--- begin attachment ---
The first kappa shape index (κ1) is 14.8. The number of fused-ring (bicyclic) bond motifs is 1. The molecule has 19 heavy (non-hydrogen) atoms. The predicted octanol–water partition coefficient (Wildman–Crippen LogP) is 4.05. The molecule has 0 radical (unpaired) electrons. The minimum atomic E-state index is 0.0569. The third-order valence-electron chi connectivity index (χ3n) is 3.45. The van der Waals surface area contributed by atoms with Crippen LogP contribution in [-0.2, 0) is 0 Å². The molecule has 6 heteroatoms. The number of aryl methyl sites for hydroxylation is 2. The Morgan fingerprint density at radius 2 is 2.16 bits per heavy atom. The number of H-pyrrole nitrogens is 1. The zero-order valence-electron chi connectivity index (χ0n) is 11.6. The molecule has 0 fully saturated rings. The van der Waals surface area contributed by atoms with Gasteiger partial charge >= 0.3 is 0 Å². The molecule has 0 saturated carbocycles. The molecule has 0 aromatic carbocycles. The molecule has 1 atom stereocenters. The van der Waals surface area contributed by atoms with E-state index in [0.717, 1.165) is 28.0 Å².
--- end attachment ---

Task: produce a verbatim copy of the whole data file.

The first kappa shape index (κ1) is 14.8. The number of fused-ring (bicyclic) bond motifs is 1. The molecule has 19 heavy (non-hydrogen) atoms. The predicted octanol–water partition coefficient (Wildman–Crippen LogP) is 4.05. The molecule has 0 radical (unpaired) electrons. The minimum atomic E-state index is 0.0569. The third-order valence-electron chi connectivity index (χ3n) is 3.45. The van der Waals surface area contributed by atoms with Crippen LogP contribution in [-0.2, 0) is 0 Å². The molecule has 6 heteroatoms. The number of aryl methyl sites for hydroxylation is 2. The Morgan fingerprint density at radius 2 is 2.16 bits per heavy atom. The number of H-pyrrole nitrogens is 1. The zero-order valence-electron chi connectivity index (χ0n) is 11.6. The molecule has 0 fully saturated rings. The van der Waals surface area contributed by atoms with Gasteiger partial charge >= 0.3 is 0 Å². The molecule has 0 saturated carbocycles. The molecule has 0 aromatic carbocycles. The molecule has 1 atom stereocenters. The van der Waals surface area contributed by atoms with E-state index in [0.717, 1.165) is 28.0 Å².